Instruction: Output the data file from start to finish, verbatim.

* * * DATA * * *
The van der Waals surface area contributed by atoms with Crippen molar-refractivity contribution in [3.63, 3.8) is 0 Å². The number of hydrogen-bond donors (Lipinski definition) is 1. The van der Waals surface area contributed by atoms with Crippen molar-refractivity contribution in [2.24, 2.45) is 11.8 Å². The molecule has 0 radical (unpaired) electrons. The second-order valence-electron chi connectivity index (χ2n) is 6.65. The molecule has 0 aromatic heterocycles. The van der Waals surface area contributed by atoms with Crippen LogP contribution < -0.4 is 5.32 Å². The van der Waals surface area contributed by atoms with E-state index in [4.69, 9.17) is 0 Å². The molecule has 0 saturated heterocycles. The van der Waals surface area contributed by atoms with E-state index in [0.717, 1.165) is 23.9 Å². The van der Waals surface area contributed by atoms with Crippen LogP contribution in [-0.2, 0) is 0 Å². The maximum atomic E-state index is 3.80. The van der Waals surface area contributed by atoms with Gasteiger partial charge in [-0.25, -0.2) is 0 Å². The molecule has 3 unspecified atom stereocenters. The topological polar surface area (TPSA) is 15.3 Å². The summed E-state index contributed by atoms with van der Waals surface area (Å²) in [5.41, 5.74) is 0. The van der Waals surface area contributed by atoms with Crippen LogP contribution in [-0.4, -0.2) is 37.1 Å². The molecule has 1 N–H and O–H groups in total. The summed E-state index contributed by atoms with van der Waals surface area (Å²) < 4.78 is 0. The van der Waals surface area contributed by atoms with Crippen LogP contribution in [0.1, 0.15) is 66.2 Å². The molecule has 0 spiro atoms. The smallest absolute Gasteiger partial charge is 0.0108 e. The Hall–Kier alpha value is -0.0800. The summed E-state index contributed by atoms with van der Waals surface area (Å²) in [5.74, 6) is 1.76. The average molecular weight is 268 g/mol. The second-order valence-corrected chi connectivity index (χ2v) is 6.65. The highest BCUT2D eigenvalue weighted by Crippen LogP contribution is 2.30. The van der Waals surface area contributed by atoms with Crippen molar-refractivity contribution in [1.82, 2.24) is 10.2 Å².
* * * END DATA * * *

The van der Waals surface area contributed by atoms with Crippen molar-refractivity contribution in [3.63, 3.8) is 0 Å². The number of hydrogen-bond donors (Lipinski definition) is 1. The van der Waals surface area contributed by atoms with Crippen molar-refractivity contribution in [2.24, 2.45) is 11.8 Å². The molecule has 0 radical (unpaired) electrons. The second-order valence-electron chi connectivity index (χ2n) is 6.65. The molecule has 0 aromatic heterocycles. The van der Waals surface area contributed by atoms with Crippen LogP contribution < -0.4 is 5.32 Å². The van der Waals surface area contributed by atoms with E-state index in [4.69, 9.17) is 0 Å². The molecule has 0 saturated heterocycles. The van der Waals surface area contributed by atoms with E-state index in [0.717, 1.165) is 23.9 Å². The van der Waals surface area contributed by atoms with Crippen LogP contribution in [-0.2, 0) is 0 Å². The maximum atomic E-state index is 3.80. The van der Waals surface area contributed by atoms with Gasteiger partial charge in [-0.25, -0.2) is 0 Å². The molecule has 3 unspecified atom stereocenters. The topological polar surface area (TPSA) is 15.3 Å². The summed E-state index contributed by atoms with van der Waals surface area (Å²) in [5.41, 5.74) is 0. The van der Waals surface area contributed by atoms with Crippen LogP contribution in [-0.4, -0.2) is 37.1 Å². The molecule has 1 N–H and O–H groups in total. The summed E-state index contributed by atoms with van der Waals surface area (Å²) < 4.78 is 0. The van der Waals surface area contributed by atoms with Crippen LogP contribution in [0.1, 0.15) is 66.2 Å². The molecule has 0 spiro atoms. The smallest absolute Gasteiger partial charge is 0.0108 e. The Hall–Kier alpha value is -0.0800. The summed E-state index contributed by atoms with van der Waals surface area (Å²) in [5.74, 6) is 1.76. The average molecular weight is 268 g/mol. The second-order valence-corrected chi connectivity index (χ2v) is 6.65. The highest BCUT2D eigenvalue weighted by Crippen LogP contribution is 2.30. The van der Waals surface area contributed by atoms with Crippen molar-refractivity contribution in [1.82, 2.24) is 10.2 Å².